A Thoroughly Modern Makeover
A surprising second story changed the space, while innovative materials gave this home a sense of style.
Synopsis: The remodel was 10 years in coming. Michelle, John, and their young son lived in a small, style-starved ranch. Finally, Michelle, a graphic designer with a passion for bold colors, drew up a wish list. They’d raise the roof and transform the humdrum house into a bright, light, contemporary haven. After working with architecture/design team ColePrévost, they ended up with an airy house that, at 2,016 square feet, is expansive without being huge and incorporates an inspiring array of materials.
They call it the big shoji screen in the park. It sits on a leafy lot surrounded by smallish traditional homes of a certain age (around 50) across the street from a pleasant park and a creek that runs down to the Potomac River.
The house rises from an original brick foundation, its second story of stucco, steel, and translucent panels peeking through the tops of ancient oak trees. At night, with the lights on, it looks like a giant paper lantern.
If the outside of this house surprises, then the interior delights. Jammed with color and unpredictable planes, rich, sleek textures, and an unmistakably modern sensibility, the house looks nothing like the ranch it once was. It went from six small, dark rooms to a series of dynamic spaces infused with style.
There’s a soaring second floor that opens to the first, distinct rooms but few walls, warm woods alongside cool metals, original art on nearly every wall, and color everywhere: a palette of pale maple, blueberry, eggplant, three shades of green, and eye-popping orange.
Artist Michelle Higgins and her husband, John Cohan, lived in the Silver Spring, Md., house for 10 years before they remodeled. “The spirit of the house was welcoming,” Michelle says. “I had a good feeling about it. But when people walked in, they didn’t know which way to go.”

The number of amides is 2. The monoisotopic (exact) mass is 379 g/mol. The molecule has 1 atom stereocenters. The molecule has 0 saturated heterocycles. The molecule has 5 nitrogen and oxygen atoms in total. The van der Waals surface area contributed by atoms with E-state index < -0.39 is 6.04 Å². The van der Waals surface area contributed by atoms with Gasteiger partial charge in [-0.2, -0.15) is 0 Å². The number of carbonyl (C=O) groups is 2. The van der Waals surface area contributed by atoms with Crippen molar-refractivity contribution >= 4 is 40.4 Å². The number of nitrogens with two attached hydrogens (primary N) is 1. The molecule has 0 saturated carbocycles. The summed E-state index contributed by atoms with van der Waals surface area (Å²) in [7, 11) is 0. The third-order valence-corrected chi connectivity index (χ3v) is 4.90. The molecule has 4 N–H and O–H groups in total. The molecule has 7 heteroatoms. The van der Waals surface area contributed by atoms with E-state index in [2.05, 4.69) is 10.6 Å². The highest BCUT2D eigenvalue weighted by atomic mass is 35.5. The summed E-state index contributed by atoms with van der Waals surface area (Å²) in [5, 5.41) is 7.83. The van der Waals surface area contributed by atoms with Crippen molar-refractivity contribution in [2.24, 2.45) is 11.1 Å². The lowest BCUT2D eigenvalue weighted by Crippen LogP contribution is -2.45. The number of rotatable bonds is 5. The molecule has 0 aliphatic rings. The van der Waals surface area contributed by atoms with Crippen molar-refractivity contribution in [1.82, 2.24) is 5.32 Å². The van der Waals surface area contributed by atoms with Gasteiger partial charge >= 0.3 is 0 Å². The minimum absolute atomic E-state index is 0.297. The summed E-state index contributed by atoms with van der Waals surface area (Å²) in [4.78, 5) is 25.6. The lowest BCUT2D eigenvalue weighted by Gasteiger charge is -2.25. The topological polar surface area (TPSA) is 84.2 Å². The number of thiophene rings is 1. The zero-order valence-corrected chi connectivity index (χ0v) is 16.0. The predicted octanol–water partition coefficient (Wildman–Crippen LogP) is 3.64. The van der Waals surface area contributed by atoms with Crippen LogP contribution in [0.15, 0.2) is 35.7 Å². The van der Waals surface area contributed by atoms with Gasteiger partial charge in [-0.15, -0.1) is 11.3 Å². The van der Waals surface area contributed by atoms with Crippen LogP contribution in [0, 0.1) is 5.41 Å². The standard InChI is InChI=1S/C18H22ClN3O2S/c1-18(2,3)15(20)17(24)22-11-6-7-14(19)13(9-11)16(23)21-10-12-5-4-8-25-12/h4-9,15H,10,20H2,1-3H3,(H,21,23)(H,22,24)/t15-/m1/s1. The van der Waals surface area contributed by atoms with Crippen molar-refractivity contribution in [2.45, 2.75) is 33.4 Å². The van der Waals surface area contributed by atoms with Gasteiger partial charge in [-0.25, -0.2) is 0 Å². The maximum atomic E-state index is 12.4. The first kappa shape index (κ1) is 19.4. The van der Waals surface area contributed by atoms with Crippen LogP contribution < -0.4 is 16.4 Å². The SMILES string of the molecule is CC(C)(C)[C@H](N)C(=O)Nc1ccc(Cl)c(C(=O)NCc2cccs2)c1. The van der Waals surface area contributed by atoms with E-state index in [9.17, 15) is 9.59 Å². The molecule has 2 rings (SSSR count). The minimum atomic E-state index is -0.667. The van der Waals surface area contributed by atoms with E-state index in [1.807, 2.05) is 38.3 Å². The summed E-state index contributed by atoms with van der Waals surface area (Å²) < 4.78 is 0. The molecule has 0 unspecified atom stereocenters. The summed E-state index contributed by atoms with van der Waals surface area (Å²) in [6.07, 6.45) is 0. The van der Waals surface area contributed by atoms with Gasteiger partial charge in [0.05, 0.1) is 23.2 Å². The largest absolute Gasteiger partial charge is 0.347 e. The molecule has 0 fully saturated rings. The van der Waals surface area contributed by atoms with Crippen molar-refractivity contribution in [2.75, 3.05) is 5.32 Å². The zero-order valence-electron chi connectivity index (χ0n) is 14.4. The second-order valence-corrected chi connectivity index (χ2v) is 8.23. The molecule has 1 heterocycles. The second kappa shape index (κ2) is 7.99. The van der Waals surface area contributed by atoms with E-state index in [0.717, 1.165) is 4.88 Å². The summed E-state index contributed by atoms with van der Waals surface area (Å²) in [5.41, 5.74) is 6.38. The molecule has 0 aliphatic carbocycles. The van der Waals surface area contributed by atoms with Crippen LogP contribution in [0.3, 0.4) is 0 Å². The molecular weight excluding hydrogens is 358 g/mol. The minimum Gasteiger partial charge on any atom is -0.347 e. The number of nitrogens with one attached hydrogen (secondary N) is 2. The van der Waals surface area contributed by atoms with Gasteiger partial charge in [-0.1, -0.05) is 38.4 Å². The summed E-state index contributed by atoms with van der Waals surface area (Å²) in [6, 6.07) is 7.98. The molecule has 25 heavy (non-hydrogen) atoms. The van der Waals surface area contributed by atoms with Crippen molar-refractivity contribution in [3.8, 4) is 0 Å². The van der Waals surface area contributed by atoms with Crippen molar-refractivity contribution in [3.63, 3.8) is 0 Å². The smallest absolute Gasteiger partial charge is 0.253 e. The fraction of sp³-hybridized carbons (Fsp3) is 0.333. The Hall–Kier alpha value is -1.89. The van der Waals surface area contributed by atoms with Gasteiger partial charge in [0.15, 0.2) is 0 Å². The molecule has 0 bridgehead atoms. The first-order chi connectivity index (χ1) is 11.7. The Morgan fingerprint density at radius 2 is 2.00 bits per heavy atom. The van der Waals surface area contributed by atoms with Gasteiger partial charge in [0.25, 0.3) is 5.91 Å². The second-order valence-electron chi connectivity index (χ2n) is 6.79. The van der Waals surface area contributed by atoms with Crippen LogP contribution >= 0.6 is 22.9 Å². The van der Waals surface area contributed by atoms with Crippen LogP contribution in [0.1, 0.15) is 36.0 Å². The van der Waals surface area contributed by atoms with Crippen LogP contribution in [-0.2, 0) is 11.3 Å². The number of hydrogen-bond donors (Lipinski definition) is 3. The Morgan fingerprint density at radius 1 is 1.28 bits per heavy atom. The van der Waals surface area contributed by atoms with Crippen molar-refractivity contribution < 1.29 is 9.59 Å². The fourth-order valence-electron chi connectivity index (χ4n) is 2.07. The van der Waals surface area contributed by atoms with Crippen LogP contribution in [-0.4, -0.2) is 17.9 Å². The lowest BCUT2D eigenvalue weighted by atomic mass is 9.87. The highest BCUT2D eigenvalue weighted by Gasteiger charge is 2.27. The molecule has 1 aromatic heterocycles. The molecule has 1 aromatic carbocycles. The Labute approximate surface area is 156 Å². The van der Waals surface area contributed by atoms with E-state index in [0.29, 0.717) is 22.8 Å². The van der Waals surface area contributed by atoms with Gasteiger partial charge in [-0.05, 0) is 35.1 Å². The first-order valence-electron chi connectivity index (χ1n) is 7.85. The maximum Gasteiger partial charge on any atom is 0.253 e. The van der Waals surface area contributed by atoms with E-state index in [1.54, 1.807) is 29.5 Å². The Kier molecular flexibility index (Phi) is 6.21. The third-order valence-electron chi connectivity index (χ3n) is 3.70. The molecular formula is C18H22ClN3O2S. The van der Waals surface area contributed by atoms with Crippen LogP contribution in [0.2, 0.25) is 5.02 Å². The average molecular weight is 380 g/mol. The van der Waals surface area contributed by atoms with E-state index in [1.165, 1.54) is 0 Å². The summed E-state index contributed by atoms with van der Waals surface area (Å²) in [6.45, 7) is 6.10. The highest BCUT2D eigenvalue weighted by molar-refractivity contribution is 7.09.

Five years in, they made a few changes, knocking down the wall between the kitchen and a jalousie-windowed Florida room, but it wasn’t enough. Five years after that, they hired Robert Cole and Sophie Prévost, of the architecture/design firm ColePrévost, to refresh the tired ranch.
“We had our son by then (Finbar, now 8) and we had to do something. It wasn’t just a spatial issue. It was visual,” says Michelle. “What drove the remodel was aesthetic claustrophobia.”
Going up inspired a more dynamic interior
“We didn’t want it much bigger, just different and modern. I wanted people to enter, pause, see something wonderful, and feel welcome,” Michelle says. “It had to be unique because we were not going to spend a lot of money unless it was.”
Cole made this assessment early on: The home would have to be “open, light, fresh, witty, and warm.”
Stately oak trees and zoning regulations prevented them from bumping out the house, so they decided to do the only logical thing and go up, but not the way you’d expect. Michelle and John opted for a loft like second story with a translucent balustrade separating the master bedroom from the living room underneath. The configuration on the second floor is quite simple: There’s a master bedroom, Finn’s room, and a shared bathing space between them.
For more photos, floor plans, and details on this modern remodel, click the View PDF button below.